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John Armstrong's picture
Chief Operating Officer, BPA

John Armstrong is an engineer whose career has spanned the extremes of the energy industry – giving him a front-row seat on the energy roller-coaster. He began his career constructing oil...

  • Member since 2019
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  • Nov 6, 2020

Great to see some coverage of Ammonia in mainstream media. The article includes a useful diagram showing energy density of different fuels and a potential way of making green ammonia. The author also makes it clear that currently Ammonia is pretty dirty (1.8% of global CO2 emissions) and that something would need to be done to address that!

I wrote a blog on this very topic a few months ago as well as talking on the energy central podcast :

Blog: Could Ammonia be the clean fuel of the future?
Energy Central Podcast: Can Green Hydrigen Lead us to Green Ammonia?

Matt Chester's picture
Matt Chester on Nov 6, 2020

That 1.8% number is pretty concerning, especially because the use of ammonia as a fuel would presumably result in a massive growth in its production and see those emissions grow with it. That makes the timing challenging-- do you try to build up end uses of ammonia fuel now before it's been sufficiently decarbonized and result in an increase in transportation emissions, or do you wait until we can make it more cleanly and then start to build out the fleet that can then use it? 

John Armstrong's picture
John Armstrong on Nov 6, 2020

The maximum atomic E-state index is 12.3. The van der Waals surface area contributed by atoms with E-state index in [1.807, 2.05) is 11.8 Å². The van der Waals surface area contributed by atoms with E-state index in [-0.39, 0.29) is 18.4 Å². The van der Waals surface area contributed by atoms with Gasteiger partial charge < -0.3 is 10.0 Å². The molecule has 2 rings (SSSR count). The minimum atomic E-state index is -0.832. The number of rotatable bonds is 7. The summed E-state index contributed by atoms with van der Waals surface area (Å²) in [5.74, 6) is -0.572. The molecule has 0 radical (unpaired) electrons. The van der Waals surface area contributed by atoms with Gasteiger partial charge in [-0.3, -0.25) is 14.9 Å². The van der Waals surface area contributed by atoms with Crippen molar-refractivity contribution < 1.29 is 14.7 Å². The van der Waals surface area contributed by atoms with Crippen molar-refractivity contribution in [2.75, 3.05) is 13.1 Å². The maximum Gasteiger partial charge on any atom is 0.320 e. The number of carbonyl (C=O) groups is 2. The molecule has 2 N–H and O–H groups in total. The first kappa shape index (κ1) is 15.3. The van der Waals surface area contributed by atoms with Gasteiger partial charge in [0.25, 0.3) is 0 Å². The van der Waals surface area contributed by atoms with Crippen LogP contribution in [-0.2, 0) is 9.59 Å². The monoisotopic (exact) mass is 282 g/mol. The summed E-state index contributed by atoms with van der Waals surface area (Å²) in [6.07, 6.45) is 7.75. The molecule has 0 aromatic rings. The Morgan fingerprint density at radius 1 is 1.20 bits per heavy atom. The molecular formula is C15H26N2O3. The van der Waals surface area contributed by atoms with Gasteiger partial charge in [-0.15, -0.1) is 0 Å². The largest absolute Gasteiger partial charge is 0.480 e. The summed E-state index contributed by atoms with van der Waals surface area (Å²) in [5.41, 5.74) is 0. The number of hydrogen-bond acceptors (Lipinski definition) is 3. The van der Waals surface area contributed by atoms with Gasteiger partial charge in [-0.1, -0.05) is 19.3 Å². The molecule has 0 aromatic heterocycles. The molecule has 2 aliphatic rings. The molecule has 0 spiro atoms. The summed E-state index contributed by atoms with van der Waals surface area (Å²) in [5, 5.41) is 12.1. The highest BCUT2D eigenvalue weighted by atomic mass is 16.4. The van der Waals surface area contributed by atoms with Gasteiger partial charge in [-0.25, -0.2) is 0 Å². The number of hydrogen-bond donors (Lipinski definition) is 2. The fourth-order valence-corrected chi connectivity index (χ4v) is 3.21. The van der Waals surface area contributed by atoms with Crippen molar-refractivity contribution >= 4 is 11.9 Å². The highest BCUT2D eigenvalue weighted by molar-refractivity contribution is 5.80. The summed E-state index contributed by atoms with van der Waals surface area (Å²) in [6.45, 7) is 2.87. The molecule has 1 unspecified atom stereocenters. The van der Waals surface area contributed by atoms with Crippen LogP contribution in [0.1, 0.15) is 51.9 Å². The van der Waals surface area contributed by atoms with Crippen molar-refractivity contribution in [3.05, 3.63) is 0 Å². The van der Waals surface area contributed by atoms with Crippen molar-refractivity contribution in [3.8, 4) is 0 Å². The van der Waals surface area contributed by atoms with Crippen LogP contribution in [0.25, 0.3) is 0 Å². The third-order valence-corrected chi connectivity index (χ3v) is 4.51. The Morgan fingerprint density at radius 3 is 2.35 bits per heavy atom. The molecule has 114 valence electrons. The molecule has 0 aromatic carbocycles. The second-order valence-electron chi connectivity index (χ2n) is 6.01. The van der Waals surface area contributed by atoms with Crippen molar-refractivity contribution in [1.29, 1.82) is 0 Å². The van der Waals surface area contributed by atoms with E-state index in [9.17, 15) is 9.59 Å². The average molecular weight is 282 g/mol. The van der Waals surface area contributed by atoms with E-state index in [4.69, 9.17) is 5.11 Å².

Its a great question Matt... and impacts HJydrogen as well. Do we focus on decarbonising what we make now first before getting too excitied about end uses? I do think we should be careful... its very easy just to look at the end use of energy and not appreciate the whole supply chain.

Bob Meinetz's picture
Bob Meinetz on Nov 8, 2020

John, powering shipping with ammonia is a non-starter:

"NH3 is the principal form of toxic ammonia. It has been reported toxic to freshwater organisms at concentrations ranging from 0.53 to 22.8 mg/L. Toxic levels are both pH and temperature dependent. Toxicity increases as pH increases and as temperature increases. Plants are more tolerant of ammonia than animals, and invertebrates are more tolerant than fish. Hatching and growth rates of fishes may be affected. In the structural development, changes in tissues of gills, liver, and kidneys may also occur. Toxic concentrations of ammonia in humans may cause loss of equilibrium, convulsions, coma, and death."


John Armstrong's picture
Thank John for the Post!
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